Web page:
Some or all of the Service may be supported by advertising revenue. To help us deliver interesting paid or sponsored content or promotions, you agree that a business or other entity may pay us to display your username, likeness, photos (along with any associated metadata), and/or actions you take, in connection with paid or sponsored content or promotions, without any compensation to you.

This sent the internet world into a tizzy and one response after another hinted at quitting Instagram.  While I am considering my own profile and works of art on Instagram.  There is a larger issue at hand: my KIDS.  Very quickly, I do a full 180 from considering the impact of their engagement and how our worlds coexist to I may have to be the big bad wolf and pull them off the site altogether.  Certainly not going to win me any hugs and kisses from them, but I must consider all the possibiilities and ramifications and figure out what to do.  Because simply put – they are just KIDS and their likeness is not for sale.

In the last 12 hours, Imstagram has renigged, changing their lingo – the jury is still out because I am not only thinking about my position but my kids, too.

 

 

 

 

 

 

 

 

 

 

But I definitely feel the control slipping away and I don’t like it.


{ 3 comments… add one }

  • Nancy December 19, 2012, 11:27 AM

    So here’s the thing: that’s pretty much what every TOS says. Most don’t say they will sell your likeness, but they say they can use it however and wherever they want. The kid issue aside — it’s huge, but I just can’t go there right now – the bigger issue is that we all have to realize that nothing is really free. Facebook sells your every move to data hogs, google does the same, and Instagram just had the decency to spell it out in plain English. We should teach our kids to read the terms of service on the sites they use. Because Instagram’s clearly states that kids under 13 can’t have accounts at all!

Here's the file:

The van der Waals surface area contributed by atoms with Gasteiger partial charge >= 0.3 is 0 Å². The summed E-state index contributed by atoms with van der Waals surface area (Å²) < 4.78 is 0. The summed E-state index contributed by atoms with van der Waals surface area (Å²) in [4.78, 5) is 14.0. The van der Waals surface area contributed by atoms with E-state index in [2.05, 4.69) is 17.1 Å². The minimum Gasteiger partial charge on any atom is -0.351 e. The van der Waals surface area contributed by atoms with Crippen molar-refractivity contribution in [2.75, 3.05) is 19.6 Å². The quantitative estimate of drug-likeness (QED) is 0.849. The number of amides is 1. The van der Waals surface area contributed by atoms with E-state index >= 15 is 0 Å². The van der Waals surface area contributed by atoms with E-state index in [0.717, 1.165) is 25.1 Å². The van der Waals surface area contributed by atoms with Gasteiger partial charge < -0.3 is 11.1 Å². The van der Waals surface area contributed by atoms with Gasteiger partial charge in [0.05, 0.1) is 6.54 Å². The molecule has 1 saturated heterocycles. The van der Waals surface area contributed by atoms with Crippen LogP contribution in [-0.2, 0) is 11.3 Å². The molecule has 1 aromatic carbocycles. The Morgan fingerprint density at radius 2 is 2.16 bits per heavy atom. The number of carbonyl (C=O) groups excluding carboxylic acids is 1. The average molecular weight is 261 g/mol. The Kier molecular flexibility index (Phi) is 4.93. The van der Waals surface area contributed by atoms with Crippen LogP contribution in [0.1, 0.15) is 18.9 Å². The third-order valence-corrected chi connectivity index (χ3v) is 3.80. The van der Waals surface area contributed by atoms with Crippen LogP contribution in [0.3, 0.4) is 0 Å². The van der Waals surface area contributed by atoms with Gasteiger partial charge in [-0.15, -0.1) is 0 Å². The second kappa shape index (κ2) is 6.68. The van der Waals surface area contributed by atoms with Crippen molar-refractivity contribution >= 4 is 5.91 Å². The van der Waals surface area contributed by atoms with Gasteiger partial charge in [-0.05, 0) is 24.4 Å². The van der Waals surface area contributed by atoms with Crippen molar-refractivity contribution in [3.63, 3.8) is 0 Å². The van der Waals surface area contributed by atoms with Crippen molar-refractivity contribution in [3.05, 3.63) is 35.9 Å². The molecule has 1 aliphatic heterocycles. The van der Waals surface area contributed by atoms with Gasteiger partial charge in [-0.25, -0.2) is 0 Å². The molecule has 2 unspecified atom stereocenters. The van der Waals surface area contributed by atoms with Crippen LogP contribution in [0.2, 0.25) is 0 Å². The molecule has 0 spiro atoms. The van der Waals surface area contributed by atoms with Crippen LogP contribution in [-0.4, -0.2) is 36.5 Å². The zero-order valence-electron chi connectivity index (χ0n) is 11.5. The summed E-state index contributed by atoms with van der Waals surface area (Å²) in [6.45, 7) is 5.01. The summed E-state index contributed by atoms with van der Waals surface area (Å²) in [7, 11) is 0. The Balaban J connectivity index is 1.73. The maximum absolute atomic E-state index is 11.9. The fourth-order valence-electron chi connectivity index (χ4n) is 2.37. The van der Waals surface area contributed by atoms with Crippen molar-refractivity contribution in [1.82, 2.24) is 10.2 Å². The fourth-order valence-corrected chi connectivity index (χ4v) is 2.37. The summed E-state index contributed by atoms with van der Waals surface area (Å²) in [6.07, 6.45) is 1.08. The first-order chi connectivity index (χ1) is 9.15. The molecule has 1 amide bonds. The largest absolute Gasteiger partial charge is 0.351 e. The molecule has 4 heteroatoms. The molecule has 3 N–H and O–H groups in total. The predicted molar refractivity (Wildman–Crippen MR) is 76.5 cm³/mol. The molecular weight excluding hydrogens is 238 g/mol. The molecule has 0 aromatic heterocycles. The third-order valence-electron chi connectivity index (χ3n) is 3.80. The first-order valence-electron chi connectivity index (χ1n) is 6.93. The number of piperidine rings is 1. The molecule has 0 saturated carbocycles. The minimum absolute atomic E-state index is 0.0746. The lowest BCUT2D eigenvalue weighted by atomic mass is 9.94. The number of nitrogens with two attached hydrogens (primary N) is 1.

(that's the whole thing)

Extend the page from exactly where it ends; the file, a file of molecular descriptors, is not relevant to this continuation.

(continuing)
Nancy recently posted..Les Miserables: What am I missing?My Profile

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    • Rachel Blaufeld December 19, 2012, 11:53 AM

      Nancy – thanks so much for the info – to be honest, instagram always seemed like such a mystery to me b/c at the very beg it was an app only and the website was so barren. You are 100% CORRECT and I did not know that it had some age restrictions as FB AND I should have known better to look into this.
      As far as the TOS thing – yep, most TOS say they somehow have ownership of our stuff and most of us don’t read the TOS (which goes to show you why our kids don’t) – I think it was the word likeness that got to me –
      We will talk the kid thing another day – you are somewhat an authority.

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  • Sean Nicholson January 5, 2013, 5:49 PM

    Good for you for even reading the Terms of Use. Most parents either 1) Don’t know that their kids are participating in a social media site like Instagram or 2) Don’t have a clue what the TOU says and what information their kids might be handing over to companies like Facebook, Instagram and Pinterest.

    It’s high time that parents take a more proactive role in learning about social media and incorporating it into “the talk” about sex, drugs, and alcohol.

    Cheers!
    –Sean
    Sean Nicholson recently posted..[INFOGRAPHIC] Do Teens Prefer Social Media To Real Life?My Profile